Jean Claude-Juncker’s tenure as President of the European Commission (EC) has been a memorable one. He has been captured on camera numerous times parading around drunk, thereby earning himself the nickname “Juncker the Drunker.” Despite his hilarity, his legacy is a shameful one. Never in the EU’s history has an EC President presided over the political union’s destruction and been almost solely responsible for it.

David Cameron made his feelings about Juncker clear when he vetoed the former Luxembourg Prime Minister’s appointment in 2014. Instead of collaborating with the British to reach a suitable agreement to avert the UK’s EU exit, Juncker provoked Brexit by humiliating Cameron at every opportunity. The former British Prime Minister may have been the master of spin in his PR roles, but not even he could fool enough British people into believing his deal Juncker helped craft would fundamentally change the UK’s EU membership. And since Brexit was voted for almost three years ago, he has further humiliated the British by failing to agree a suitable free trade deal by insulting Theresa May at every opportunity. This man has no sense of statesmanship.

Furthermore, he has presided over low rates of economic growth that have failed to alleviate the problems many Mediterranean countries are facing. According to Trade Economics, European economic growth has been slipping from 2.8 percent in July 2017 and currently stands at 1.5 percent since January 2019. With Italy in two trillion euros of debt and their economy on the verge of a substantial default, it appears the EC is failing to grasp this problem by offering Italy the chance to devalue a new currency. The European elections have witnessed a surge in support for Eurosceptic parties. Therefore, Juncker has failed to reform the EU for the better. This leaves the organisation with a challenging and gloomy future once he retires this year. His successor will be in an unenviable position.

Juncker’s successor will have to deal with the reality that the eurozone is finished. With Italy’s deficit in the trillions, they will fail to repay many of the debts they have built up under the eurozone’s Target2 system, which allows nations to have the money they used to purchase German cars returned to them in the form of a credit they have to repay. Because the European Central Bank (ECB) cannot afford to bailout an economy the size of Italy’s, they won’t receive the same rescue package Greece did in 2012. And if Italy quits the eurozone, it provokes a ripple effect that will encourage other nations to leave it and thrive outside the ECB’s grip. It is impossible to predict how Juncker’s successor will do things differently and if the eurozone dies, that ends the EC’s dream of further EU integration.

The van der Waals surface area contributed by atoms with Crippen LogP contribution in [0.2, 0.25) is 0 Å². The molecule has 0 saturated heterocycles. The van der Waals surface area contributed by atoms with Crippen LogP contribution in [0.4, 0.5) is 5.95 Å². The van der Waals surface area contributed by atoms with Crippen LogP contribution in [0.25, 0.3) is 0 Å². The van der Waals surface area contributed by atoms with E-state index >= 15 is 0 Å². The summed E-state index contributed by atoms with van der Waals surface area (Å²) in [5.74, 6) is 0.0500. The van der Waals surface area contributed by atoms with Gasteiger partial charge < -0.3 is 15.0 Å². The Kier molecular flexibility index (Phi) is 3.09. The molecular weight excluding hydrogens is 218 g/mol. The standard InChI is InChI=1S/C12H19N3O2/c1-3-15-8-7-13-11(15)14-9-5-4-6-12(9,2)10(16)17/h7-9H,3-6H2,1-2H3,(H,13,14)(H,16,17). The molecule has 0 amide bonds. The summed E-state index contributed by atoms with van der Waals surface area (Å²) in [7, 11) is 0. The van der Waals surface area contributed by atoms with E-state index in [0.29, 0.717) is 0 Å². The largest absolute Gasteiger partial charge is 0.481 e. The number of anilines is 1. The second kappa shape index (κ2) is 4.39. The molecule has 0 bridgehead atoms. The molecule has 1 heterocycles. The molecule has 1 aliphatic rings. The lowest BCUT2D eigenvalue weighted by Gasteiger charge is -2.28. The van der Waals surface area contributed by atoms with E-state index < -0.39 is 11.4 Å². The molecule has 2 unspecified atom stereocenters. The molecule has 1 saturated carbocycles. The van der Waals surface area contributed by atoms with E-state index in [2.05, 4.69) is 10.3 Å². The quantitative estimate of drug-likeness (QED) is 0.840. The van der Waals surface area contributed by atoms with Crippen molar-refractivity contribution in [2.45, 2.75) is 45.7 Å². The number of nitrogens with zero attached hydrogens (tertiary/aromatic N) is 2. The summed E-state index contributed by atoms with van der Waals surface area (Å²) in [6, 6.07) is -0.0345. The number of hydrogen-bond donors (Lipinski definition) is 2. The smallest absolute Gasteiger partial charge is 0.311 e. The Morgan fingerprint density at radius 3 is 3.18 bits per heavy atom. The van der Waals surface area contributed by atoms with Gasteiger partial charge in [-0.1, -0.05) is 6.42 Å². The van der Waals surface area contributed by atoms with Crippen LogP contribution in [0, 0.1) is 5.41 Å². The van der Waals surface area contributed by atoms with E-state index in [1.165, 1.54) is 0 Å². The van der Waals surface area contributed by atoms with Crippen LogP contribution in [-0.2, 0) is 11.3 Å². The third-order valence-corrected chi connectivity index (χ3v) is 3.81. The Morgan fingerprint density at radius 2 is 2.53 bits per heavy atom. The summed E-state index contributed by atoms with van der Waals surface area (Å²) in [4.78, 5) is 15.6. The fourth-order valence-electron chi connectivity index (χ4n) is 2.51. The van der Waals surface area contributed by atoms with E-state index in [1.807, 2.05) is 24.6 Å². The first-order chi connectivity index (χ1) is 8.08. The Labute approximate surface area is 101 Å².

Juncker’s term will be over on November 1st, 2019, exactly five years after he was appointed. By then, Britain should have left the EU with a deal, or not. If Juncker’s successor must deal with the latter outcome because their predecessor failed to exercise flexibility over the Irish backstop, the EU’s economy will be harmed by a no-deal Brexit. Another challenge that awaits Juncker’s successor is the prospect of agreeing a deal with the UK that does not harm trade. Juncker’s successor should be more imaginative in resolving the potential trade issues a post-Brexit UK poses to the EU. These are two fundamental obstacles to the EU’s future, as well as a more Eurosceptic European Parliament. Either way, the future does not look rosy for Juncker’s successor, but at least the new EC President would know their predecessor only has himself to blame for this mess.

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